Cather In The Rye And Pony Family

The protagonist, Holden Caulfield, interacts with many people throughout J.D.

Salinger’s novel The Catcher in the Rye, but probably none have as much impact
on him as certain members of his immediate family. The ways Holden acts around
or reacts to the various members of his family give the reader a direct view of

Holden’s philosophy surrounding each member. How do Holden’s different
opinions of his family compare and do his views constitute enough merit to be
deemed truth? Holden makes reference to the word "phony" forty-four
separate times throughout the novel (Corbett 68-73). Each time he seems to be
referring to the subject of this metaphor as -- someone who discriminates
against others, is a hypocrite about something, or has manifestations of
conformity (Corbett 71). Throughout The Catcher in the Rye, Holden describes and
interacts with various members of his family. The way he talks about or to each
gives you some idea of whether he thinks they are "phony" or normal. A
few of his accounts make it more obvious than others to discover how he
classifies each family member. From the very first page of the novel, Holden
begins to refer to his parents as distant and generalizes both his father and
mother frequently throughout his chronicle. One example is: "...my parents
would have about two hemorrhages apiece if I told anything personal about them.

They’re quite touchy about anything like that, especially my father. They’re
nice and all – I’m not saying that – but they’re also touchy as
hell" (Salinger 1). Holden’s father is a lawyer and therefore he
considers him "phony" because he views his father’s occupation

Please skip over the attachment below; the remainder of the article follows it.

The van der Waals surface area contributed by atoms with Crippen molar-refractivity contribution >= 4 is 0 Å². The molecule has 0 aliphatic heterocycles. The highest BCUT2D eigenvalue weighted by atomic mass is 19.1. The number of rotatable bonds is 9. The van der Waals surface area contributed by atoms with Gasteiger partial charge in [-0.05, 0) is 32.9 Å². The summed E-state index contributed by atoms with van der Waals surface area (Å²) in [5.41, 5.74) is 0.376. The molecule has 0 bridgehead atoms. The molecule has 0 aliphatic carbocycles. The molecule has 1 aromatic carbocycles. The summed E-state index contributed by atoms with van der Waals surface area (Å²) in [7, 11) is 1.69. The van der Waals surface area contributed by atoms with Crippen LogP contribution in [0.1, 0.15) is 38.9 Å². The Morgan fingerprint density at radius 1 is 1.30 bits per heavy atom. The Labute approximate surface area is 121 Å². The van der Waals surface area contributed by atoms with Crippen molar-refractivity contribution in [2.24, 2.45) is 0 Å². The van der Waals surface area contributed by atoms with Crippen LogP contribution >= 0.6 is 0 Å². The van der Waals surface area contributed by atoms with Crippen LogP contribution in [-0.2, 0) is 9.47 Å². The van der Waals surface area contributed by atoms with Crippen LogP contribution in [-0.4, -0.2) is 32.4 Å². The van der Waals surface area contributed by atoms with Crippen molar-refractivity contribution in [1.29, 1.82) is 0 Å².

unswervingly as a parallel of his father’s personality. For example, when

Holden is talking to Phoebe about what he wants to be when he grows up, he
cannot answer her question and proceeds to give her his opinion about their
father’s occupation.. ‘Lawyers are all right, I guess – but it doesn’t
appeal to me,’ I said. ‘I mean they’re all right if they go around saving
innocent guys’ lives all the time, and like that, but you don’t do that kind
of stuff if you’re a lawyer. All you do is make a lot of dough and play golf
and play bridge and buy cars and drink Martinis and look like a hot-shot. How
would you know you weren’t being a phony? The trouble is, you wouldn’t’ (Salinger

172). When Holden describes his mom, he always seems to do so with a sense of
compassion yet also with a jeering tone. Holden makes his mom sound predictable
and insincere. These phony qualities are shown in two different examples when

Holden is hiding in the closet of D.B.’s room as his mom walks in to tuck in

Phoebe: ‘Hello!’ I heard old Phoebe say. ‘I couldn’t sleep. Did you have
a good time?’ ‘Marvelous,’ my mother said, but you could tell she didn’t
mean it. She doesn’t enjoy herself much when she goes out. ...’Good night.

Go to sleep now. I have a splitting headache,’ my mother said. She gets
headaches quite frequently. She really does (Salinger 177-178). The first two
examples are excellent illustrations of how Holden classifies people as phonies.

However, when it comes to Holden’s older brother, D.B., more analysis is
needed to derive Holden’s true feelings about his brother. Holden seems to
respect his older brother somewhat but cannot tolerate the imposed false image
brought on by D.B.’s career choice as a screen-play writer. For example, this
sense of respect is shown when D.B. takes Holden and Phoebe to see Hamlet:
"He treated us to lunch first, and then he took us. He’d already seen it,
and the way he talked about it at lunch, I was anxious as hell to see it,
too" (Salinger 117). Holden feels that all movies and shows are false,
absurdly exaggerated portrayals of reality and subsequently because his brother
takes part in these perversions of realism, he is a "phony." He’s in

Hollywood. That’s isn’t too far from this crumby place, and he comes over
and visits me practically every week end...He’s got a lot of dough, now. He
didn’t use to. He used to be just a regular writer, when he was home (Salinger

1). Now he’s out in Hollywood, D.B., being a prostitute. If there’s one
thing I hate, it’s the movies. Don’t even mention them to me (Salinger 2).

The way that Holden interacts with his sister, Phoebe, and the way Allie’s
death still affects Holden are two direct examples of the effects sibling
relationships create. The relationships